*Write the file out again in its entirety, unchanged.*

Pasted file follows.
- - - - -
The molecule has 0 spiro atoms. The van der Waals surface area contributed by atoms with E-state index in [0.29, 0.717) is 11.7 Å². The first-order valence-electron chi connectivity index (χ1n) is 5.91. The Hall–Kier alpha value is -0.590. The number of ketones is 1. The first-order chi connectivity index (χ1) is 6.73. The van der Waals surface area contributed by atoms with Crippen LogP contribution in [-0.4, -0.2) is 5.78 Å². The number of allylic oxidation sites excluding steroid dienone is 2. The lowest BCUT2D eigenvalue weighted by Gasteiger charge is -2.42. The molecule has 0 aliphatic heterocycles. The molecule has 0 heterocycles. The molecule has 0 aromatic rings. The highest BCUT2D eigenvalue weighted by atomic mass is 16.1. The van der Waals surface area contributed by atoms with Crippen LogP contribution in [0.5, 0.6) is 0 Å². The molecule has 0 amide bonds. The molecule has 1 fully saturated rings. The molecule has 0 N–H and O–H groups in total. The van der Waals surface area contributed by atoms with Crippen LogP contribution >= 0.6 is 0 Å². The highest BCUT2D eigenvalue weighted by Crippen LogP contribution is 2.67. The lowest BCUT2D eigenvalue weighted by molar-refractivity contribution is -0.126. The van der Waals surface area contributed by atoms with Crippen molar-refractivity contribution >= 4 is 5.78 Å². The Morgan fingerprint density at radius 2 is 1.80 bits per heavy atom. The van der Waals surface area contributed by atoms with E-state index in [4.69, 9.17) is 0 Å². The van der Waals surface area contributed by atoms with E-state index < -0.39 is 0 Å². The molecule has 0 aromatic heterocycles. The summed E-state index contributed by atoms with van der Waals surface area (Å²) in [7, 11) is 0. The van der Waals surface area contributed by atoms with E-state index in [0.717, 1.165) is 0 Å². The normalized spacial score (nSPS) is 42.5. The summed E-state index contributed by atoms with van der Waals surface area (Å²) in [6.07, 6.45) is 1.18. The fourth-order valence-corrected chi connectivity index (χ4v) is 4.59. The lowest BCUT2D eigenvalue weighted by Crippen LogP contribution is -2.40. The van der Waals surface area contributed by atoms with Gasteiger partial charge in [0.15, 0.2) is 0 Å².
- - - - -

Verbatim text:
The molecule has 0 spiro atoms. The van der Waals surface area contributed by atoms with E-state index in [0.29, 0.717) is 11.7 Å². The first-order valence-electron chi connectivity index (χ1n) is 5.91. The Hall–Kier alpha value is -0.590. The number of ketones is 1. The first-order chi connectivity index (χ1) is 6.73. The van der Waals surface area contributed by atoms with Crippen LogP contribution in [-0.4, -0.2) is 5.78 Å². The number of allylic oxidation sites excluding steroid dienone is 2. The lowest BCUT2D eigenvalue weighted by Gasteiger charge is -2.42. The molecule has 0 aliphatic heterocycles. The molecule has 0 heterocycles. The molecule has 0 aromatic rings. The highest BCUT2D eigenvalue weighted by atomic mass is 16.1. The van der Waals surface area contributed by atoms with Crippen LogP contribution in [0.5, 0.6) is 0 Å². The molecule has 0 amide bonds. The molecule has 1 fully saturated rings. The molecule has 0 N–H and O–H groups in total. The van der Waals surface area contributed by atoms with Crippen LogP contribution >= 0.6 is 0 Å². The highest BCUT2D eigenvalue weighted by Crippen LogP contribution is 2.67. The lowest BCUT2D eigenvalue weighted by molar-refractivity contribution is -0.126. The van der Waals surface area contributed by atoms with Crippen molar-refractivity contribution >= 4 is 5.78 Å². The Morgan fingerprint density at radius 2 is 1.80 bits per heavy atom. The van der Waals surface area contributed by atoms with E-state index in [4.69, 9.17) is 0 Å². The van der Waals surface area contributed by atoms with E-state index < -0.39 is 0 Å². The molecule has 0 aromatic heterocycles. The summed E-state index contributed by atoms with van der Waals surface area (Å²) in [7, 11) is 0. The van der Waals surface area contributed by atoms with E-state index in [0.717, 1.165) is 0 Å². The normalized spacial score (nSPS) is 42.5. The summed E-state index contributed by atoms with van der Waals surface area (Å²) in [6.07, 6.45) is 1.18. The fourth-order valence-corrected chi connectivity index (χ4v) is 4.59. The lowest BCUT2D eigenvalue weighted by Crippen LogP contribution is -2.40. The van der Waals surface area contributed by atoms with Gasteiger partial charge in [0.15, 0.2) is 0 Å².